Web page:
In my research lately I am trying to focus on those lines where I seem to have road blocs. One of these is the Harrison line as I mentioned earlier in this blog.
While I have been more successful in my research with them, the Cook line has been a challenge. For one, Cook is a pretty common name, and for two, when searching online articles, books, etc I end up with a lot of stories about cooks in my results. I have found out a lot of information about Joe E. Cook, my grandmother’s father and his wife, Cornelia Christopher Cook. I also know some about Joe’s father, John E. Cook, who I have not talked about in this blog.
John E. Cook (1836-1882) was born in Franklin County Alabama to Joseph Thomas Cook ( 1808-1858) and Lucinda Bates Cook (1809-1897). According to the family history written by William Stowt Bates in 1920, Joseph Thomas Cook served as sheriff of Franklin County, Alabama in the 1840′s. He served one term and made some money and moved the family to Hempstead County, Arkansas. He was later killed in an altercation with Colonel Gant of the same county.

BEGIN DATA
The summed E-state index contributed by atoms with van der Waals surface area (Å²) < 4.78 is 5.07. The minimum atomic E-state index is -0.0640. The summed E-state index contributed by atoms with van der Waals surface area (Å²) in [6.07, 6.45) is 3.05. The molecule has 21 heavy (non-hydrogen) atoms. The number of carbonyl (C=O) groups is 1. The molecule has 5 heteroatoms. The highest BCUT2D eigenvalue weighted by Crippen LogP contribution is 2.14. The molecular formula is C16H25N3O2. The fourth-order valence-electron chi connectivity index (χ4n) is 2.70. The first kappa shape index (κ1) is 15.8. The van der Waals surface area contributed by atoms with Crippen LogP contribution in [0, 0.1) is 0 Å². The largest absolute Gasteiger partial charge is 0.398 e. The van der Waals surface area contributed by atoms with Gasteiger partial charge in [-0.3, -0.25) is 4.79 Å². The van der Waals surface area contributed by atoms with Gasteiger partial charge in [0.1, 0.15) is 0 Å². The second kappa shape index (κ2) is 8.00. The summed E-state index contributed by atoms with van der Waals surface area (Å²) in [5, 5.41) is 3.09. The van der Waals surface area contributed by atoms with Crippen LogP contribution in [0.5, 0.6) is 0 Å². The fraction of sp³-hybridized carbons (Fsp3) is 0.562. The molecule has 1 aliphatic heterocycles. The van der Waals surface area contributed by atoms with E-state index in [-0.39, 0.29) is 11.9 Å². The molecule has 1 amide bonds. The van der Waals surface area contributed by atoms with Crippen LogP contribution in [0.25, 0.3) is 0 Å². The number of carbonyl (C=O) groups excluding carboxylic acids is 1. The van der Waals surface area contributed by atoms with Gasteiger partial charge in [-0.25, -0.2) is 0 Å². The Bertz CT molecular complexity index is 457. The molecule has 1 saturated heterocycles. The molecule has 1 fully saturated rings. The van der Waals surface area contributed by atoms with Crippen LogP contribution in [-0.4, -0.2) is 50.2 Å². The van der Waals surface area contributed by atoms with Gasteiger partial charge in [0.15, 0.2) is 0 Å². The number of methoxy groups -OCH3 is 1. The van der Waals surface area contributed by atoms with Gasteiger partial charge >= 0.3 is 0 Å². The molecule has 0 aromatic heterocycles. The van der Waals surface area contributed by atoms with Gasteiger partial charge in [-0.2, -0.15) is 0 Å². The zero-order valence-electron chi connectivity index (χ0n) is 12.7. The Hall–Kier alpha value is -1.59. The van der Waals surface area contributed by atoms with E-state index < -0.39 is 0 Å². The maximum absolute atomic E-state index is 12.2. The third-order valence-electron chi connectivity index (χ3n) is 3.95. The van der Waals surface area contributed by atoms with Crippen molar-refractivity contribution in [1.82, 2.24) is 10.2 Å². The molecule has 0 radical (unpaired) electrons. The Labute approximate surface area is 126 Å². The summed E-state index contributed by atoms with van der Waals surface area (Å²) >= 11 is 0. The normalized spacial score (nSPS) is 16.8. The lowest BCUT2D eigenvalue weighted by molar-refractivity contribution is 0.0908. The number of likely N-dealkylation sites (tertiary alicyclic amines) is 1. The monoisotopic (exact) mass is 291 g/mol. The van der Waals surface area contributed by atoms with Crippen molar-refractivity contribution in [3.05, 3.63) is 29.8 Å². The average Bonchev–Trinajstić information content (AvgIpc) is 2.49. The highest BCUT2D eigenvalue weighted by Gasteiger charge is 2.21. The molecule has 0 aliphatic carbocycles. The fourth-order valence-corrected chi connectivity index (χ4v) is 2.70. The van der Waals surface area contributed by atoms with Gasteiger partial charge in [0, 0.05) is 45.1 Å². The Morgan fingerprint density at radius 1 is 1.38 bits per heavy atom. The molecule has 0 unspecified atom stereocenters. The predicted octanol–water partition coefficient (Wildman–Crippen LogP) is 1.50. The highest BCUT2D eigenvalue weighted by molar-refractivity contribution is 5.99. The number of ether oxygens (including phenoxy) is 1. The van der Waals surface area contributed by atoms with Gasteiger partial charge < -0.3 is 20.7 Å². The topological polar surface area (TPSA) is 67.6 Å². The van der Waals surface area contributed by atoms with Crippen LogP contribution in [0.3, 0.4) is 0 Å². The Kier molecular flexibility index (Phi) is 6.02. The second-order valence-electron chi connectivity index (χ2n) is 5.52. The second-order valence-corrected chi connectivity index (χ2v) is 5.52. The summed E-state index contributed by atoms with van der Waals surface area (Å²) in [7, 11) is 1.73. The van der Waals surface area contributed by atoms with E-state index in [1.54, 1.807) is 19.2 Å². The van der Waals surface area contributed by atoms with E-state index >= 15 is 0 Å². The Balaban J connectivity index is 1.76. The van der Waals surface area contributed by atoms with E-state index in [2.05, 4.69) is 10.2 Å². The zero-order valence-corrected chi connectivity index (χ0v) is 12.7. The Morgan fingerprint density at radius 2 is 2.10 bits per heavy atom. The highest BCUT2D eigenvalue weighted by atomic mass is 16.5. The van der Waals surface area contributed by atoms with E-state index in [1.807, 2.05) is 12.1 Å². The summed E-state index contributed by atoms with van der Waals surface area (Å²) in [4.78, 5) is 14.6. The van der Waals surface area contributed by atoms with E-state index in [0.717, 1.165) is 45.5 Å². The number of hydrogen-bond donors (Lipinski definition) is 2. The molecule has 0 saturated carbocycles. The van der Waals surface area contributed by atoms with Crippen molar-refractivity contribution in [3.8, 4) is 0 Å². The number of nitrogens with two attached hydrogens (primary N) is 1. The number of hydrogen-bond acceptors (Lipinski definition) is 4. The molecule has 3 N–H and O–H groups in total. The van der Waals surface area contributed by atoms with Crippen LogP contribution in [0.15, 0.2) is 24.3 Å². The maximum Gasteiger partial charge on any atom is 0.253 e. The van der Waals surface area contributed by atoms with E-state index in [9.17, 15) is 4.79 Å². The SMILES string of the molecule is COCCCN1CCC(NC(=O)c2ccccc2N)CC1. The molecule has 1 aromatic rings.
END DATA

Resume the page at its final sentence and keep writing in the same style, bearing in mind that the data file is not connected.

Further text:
John E. Cook entered Confederate States Army the day after his son, Joe. E., was born. He joined Ouachita Rangers at Caney, AR on June 1, 1861. On April 3, 1862, at DeVall’s Bluff, AR he was elected Lt.Colonel of Smead’s AR Volunteers. He lost an arm during the war.
John Cook moved to Texarkana in 1875 from Lewisville, AR where he practiced law after being admitted to the bar in 1865 at Camden. In 1880, he was elected Prosecuting Attorney of the 9th Judicial District (Polk, Howard, Pike,Sevier, & Little River Counties). He was describes as “a very forceful character and a vigorous and aggressive prosecutor” in the book authored by Joe E, Cook’s one time law partner, Richard Arnold.
He is buried in Stateline Cemetery in Texarkana, Miller, Arkansas. There is a blurb about him on their website.
Till next time, MK